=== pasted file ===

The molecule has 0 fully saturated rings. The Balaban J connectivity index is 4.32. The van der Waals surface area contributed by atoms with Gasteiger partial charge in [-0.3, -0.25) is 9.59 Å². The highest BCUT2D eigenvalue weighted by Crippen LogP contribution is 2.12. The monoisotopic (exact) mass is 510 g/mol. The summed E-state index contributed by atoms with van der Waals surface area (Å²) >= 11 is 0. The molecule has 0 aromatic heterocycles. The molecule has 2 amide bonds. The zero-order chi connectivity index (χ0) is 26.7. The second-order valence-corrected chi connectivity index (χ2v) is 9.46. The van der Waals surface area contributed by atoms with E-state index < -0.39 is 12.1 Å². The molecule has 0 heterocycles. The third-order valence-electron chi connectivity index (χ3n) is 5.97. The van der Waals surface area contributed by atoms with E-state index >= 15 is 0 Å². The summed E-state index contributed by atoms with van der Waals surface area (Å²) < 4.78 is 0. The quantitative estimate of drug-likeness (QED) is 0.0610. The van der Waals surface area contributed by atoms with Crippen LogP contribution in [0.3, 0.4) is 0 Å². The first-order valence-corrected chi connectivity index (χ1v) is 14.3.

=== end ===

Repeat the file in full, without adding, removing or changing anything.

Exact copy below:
The molecule has 0 fully saturated rings. The Balaban J connectivity index is 4.32. The van der Waals surface area contributed by atoms with Gasteiger partial charge in [-0.3, -0.25) is 9.59 Å². The highest BCUT2D eigenvalue weighted by Crippen LogP contribution is 2.12. The monoisotopic (exact) mass is 510 g/mol. The summed E-state index contributed by atoms with van der Waals surface area (Å²) >= 11 is 0. The molecule has 0 aromatic heterocycles. The molecule has 2 amide bonds. The zero-order chi connectivity index (χ0) is 26.7. The second-order valence-corrected chi connectivity index (χ2v) is 9.46. The van der Waals surface area contributed by atoms with E-state index < -0.39 is 12.1 Å². The molecule has 0 heterocycles. The third-order valence-electron chi connectivity index (χ3n) is 5.97. The van der Waals surface area contributed by atoms with E-state index >= 15 is 0 Å². The summed E-state index contributed by atoms with van der Waals surface area (Å²) < 4.78 is 0. The quantitative estimate of drug-likeness (QED) is 0.0610. The van der Waals surface area contributed by atoms with Crippen LogP contribution in [0.3, 0.4) is 0 Å². The first-order valence-corrected chi connectivity index (χ1v) is 14.3.